Velocity Reviews - Computer Hardware Reviews

Velocity Reviews > Newsgroups > Computing > Cisco > Understanding spanning-Tree

Reply
Thread Tools

Understanding spanning-Tree

 
 
Chino
Guest
Posts: n/a
 
      11-02-2006
Hi all.
I would ask something about spanning-tree, as I'm not expert to it and I'm
not sure I understood well how it works.

Let's start with a question: talking about a switched LAN running more than
one VLAN, where every switch partecipate in spanning tree.
After a switch is elected as the root bridge for one VLAN, is it true that
every packet sent by a host in that VLAN must pass through the root bridge
before reaching the destination in the same VLAN?

I have a LAN splitted in two different geographical locations (they are
layer 2 linked using routers with bridging).
I all above is true, if I have 2 communicating hosts on one side of the LAN,
and the root of their VLAN is on the other side, packets exchanged must
"cross" the bridge to reach the root and then came back, wasting resources
(bandwidth between the two phisical locations), as I didn't make any tuning
on the spanning-tree.
Does it make sense to you?


 
Reply With Quote
 
 
 
 
Sam Wilson
Guest
Posts: n/a
 
      11-02-2006
In article <eidduh$p9b$(E-Mail Removed)>,
"Chino" <(E-Mail Removed)> wrote:

> Hi all.
> I would ask something about spanning-tree, as I'm not expert to it and I'm
> not sure I understood well how it works.
>
> Let's start with a question: talking about a switched LAN running more than
> one VLAN, where every switch partecipate in spanning tree.
> After a switch is elected as the root bridge for one VLAN, is it true that
> every packet sent by a host in that VLAN must pass through the root bridge
> before reaching the destination in the same VLAN?


No, but if the path between two hosts passes through the root bridge
then the traffic will flow that way. There can only be one path between
any two nodes in a tree.

> I have a LAN splitted in two different geographical locations (they are
> layer 2 linked using routers with bridging).
> I all above is true, if I have 2 communicating hosts on one side of the LAN,
> and the root of their VLAN is on the other side, packets exchanged must
> "cross" the bridge to reach the root and then came back, wasting resources
> (bandwidth between the two phisical locations), as I didn't make any tuning
> on the spanning-tree.


Since the assumption about traffic passing through the root is not true
neither is the example. Traffic between nodes on one side the LAN
should not cross to the other side.

> Does it make sense to you?


I'm not sure I can answer that!

Sam
 
Reply With Quote
 
 
 
 
BernieM
Guest
Posts: n/a
 
      11-02-2006

"Chino" <(E-Mail Removed)> wrote in message
news:eidduh$p9b$(E-Mail Removed)...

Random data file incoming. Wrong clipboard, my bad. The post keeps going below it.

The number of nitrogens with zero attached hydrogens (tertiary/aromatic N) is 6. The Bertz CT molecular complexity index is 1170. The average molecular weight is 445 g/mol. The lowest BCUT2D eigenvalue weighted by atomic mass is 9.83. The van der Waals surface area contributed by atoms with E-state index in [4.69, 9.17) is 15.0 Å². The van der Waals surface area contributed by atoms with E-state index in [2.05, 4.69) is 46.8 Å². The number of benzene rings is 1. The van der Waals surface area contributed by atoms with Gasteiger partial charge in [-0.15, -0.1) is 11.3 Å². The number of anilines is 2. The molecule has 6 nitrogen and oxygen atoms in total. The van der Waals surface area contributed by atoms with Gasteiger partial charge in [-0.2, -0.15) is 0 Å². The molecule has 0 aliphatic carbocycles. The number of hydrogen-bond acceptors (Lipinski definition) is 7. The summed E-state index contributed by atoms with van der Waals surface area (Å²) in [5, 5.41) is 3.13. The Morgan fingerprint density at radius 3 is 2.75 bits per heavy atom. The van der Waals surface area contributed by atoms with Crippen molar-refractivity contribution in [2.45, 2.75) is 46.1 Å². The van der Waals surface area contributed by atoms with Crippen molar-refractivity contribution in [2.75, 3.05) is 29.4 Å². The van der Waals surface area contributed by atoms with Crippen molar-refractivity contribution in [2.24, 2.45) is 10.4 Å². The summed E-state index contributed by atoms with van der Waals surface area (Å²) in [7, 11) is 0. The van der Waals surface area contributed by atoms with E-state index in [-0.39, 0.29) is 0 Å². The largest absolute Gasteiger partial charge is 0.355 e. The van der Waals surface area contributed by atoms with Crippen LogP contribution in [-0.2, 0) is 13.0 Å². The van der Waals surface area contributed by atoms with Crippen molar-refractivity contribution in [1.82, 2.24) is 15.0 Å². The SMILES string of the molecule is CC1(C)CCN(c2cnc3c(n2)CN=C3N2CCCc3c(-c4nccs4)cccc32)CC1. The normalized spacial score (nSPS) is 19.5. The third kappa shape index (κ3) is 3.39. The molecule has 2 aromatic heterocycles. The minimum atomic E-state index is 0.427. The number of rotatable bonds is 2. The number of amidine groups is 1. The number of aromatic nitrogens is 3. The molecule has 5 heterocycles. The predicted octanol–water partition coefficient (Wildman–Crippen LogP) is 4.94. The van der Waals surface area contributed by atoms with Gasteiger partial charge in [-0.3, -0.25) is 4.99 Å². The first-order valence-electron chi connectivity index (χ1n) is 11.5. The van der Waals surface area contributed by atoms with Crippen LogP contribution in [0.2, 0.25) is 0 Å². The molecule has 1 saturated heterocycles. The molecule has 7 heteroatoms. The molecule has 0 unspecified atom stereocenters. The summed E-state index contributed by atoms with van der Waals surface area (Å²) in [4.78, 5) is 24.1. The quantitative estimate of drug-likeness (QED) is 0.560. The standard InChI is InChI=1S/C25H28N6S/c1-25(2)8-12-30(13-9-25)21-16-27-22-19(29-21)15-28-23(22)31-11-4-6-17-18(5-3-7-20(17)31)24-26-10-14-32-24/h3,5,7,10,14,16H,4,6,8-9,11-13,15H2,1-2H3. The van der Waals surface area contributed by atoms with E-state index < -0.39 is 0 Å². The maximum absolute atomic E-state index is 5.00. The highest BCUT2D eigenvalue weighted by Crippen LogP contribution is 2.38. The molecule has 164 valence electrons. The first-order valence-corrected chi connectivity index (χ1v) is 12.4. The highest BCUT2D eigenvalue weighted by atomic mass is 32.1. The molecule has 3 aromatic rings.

> Hi all.
> I would ask something about spanning-tree, as I'm not expert to it and I'm
> not sure I understood well how it works.
>
> Let's start with a question: talking about a switched LAN running more
> than one VLAN, where every switch partecipate in spanning tree.
> After a switch is elected as the root bridge for one VLAN, is it true that
> every packet sent by a host in that VLAN must pass through the root bridge
> before reaching the destination in the same VLAN?


No. Spanning-tree prevents layer-2 loops from forming but once the layer-2
topology has been decided normal frame forwarding occurs followinng the
rules of a switch ie. mac-tables etc.
>
> I have a LAN splitted in two different geographical locations (they are
> layer 2 linked using routers with bridging).
> I all above is true, if I have 2 communicating hosts on one side of the
> LAN, and the root of their VLAN is on the other side, packets exchanged
> must "cross" the bridge to reach the root and then came back, wasting
> resources (bandwidth between the two phisical locations), as I didn't make
> any tuning on the spanning-tree.
> Does it make sense to you?
>



 
Reply With Quote
 
 
 
Reply

Thread Tools

Posting Rules
You may not post new threads
You may not post replies
You may not post attachments
You may not edit your posts

BB code is On
Smilies are On
[IMG] code is On
HTML code is Off
Trackbacks are On
Pingbacks are On
Refbacks are Off


Similar Threads
Thread Thread Starter Forum Replies Last Post
Understanding your BIOS TYCOON Hardware 6 06-29-2005 09:54 AM
Confirm my wireless understanding please? Evil Uncle Chris Wireless Networking 1 05-01-2005 03:19 PM
Understanding voice AIMs Ghazan Haider Cisco 1 11-28-2004 03:15 PM
Re: understanding an error Alvin Andries VHDL 0 09-12-2003 11:38 AM
Why does Microsoft have such a hard time understanding what they say? George Hester ASP .Net 3 08-11-2003 09:16 PM



Advertisments